Any idea when Nolan will make up his mind and commit?

“No,” Trevor chuckles. “He’s a 16-year-old kid who’s still trying to figure out how to do his hair in the morning and get through high school. We haven’t really talked about that a whole lot yet. He understands he’ll have to make a decision here in the next 12 months, but right now he’s focusing on school and getting through this season.”

It has to be a special feeling, and a bit of deja vu, for Trevor and the recruiting process.

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“It’s not just me,” he says. “My wife played volleyball at the University of Minnesota.”

Trevor’s wife, Heidi (Olhausen), has ties to southwest Minnesota as well. She was born in Worthington and her father was a teacher in Lakefield and Tracy for a time.

Heidi graduated from Lakeville High and had offers from LSU and Arizona in addition to the Gophers .

“Between the two of us, we’ve been through all this before,” Trevor says. “We’re doing our best to help Nolan navigate through this. He’s got a lot to digest in the next 12 months.”

Trevor’s late father, Keith, a 1964 Worthington High graduate who played baseball for the Trojans and for years served the Slayton area as an optometrist, president of the Optimist Club, and primary planner of the town’s softball complex, died at age 63 in 2010. Trevor’s mother, Connie, still lives in Slayton.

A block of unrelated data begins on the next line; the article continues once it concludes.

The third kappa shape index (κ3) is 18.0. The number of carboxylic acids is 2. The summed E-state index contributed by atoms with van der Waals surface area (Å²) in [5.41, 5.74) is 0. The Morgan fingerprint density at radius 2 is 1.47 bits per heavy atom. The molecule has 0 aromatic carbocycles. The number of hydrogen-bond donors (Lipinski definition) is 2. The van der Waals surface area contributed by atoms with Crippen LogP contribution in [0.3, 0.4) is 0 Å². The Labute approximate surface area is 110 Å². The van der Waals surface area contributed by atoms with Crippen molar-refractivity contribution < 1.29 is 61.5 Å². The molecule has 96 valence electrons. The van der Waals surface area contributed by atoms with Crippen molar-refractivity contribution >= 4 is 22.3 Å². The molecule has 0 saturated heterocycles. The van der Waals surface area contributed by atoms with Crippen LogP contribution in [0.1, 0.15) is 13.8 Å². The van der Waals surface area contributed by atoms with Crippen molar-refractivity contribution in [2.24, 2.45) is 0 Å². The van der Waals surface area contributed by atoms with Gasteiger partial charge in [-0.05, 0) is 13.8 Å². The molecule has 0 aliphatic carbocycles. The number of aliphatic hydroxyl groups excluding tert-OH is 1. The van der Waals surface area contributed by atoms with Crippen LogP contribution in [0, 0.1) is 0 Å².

The Winter family has other Worthington connections, including the Gerber family that included star WHS athletes Todd and Jay.

Trevor’s paternal grandparents, George and Sissy Winter, lived in Worthington for more than 60 years. “Sissy loved basketball,” Trevor says. “She would have been Nolan’s biggest fan.”

And what would Dr. Keith Winter think of his grandson’s budding basketball career?

“He was always kind of soft-spoken,” Trevor says. “But I’m sure he would be proud. And he would want Nolan to make the right decision.”

Trevor believes he certainly did.

“We had a few up and down seasons early in my Gopher career but we finished on a high note,” Trevor says. “No regrets to this day about going there.”

He’s also thankful for his southwest Minnesota roots.

“I have a special place in my heart for Slayton and I always will,” Trevor says.

Trevor and Heidi both loved their time with the Gophers and have great memories of their time at the University. Dave Thorson, an assistant to head coach Ben Johnson at Minnesota, 30 years ago worked for Haskins and recruited Trevor.

Now Thorson, who Trevor has maintained a friendship with for the past three decades, is recruiting another Winter to Dinkytown.

“Like I said, a lot of things are coming back full circle,” Trevor laughs again.

But those family ties ultimately might not matter. Trevor and Heidi won’t influence their son’s decision.

“It’s going to be all him,” Trevor says. “It’s his life and he has to make this decision himself.”

To be a high-profile athlete -- and the son of a high-profile athlete in one’s home state -- is certainly an exciting proposition. But the recruiting process could also be a stress-producer. Certainly added scrutiny comes with high expectations.

Yet the Winter family is nothing if not thankful.

“It’s all a blessing,” Trevor says. “Recruiting is a lot different than it used to be, especially in this world of Twitter, Facebook, Snapchat, Instagram and all this other stuff. It can be a blessing and a curse. I mean, Nolan has coaches following him on Twitter and recruiting services following him on Twitter and there are videos out there … it’s stuff that 30 years ago we wouldn’t even have dreamed of.

“It’s a totally different way to be recruited, but all that being said it’s been a blessing.”

Scott Mansch is a Globe part-time sports and feature writer. He appreciates tips and story ideas and can be reached at smansch5rockets@gmail.com

Scott Mansch photo
Scott Mansch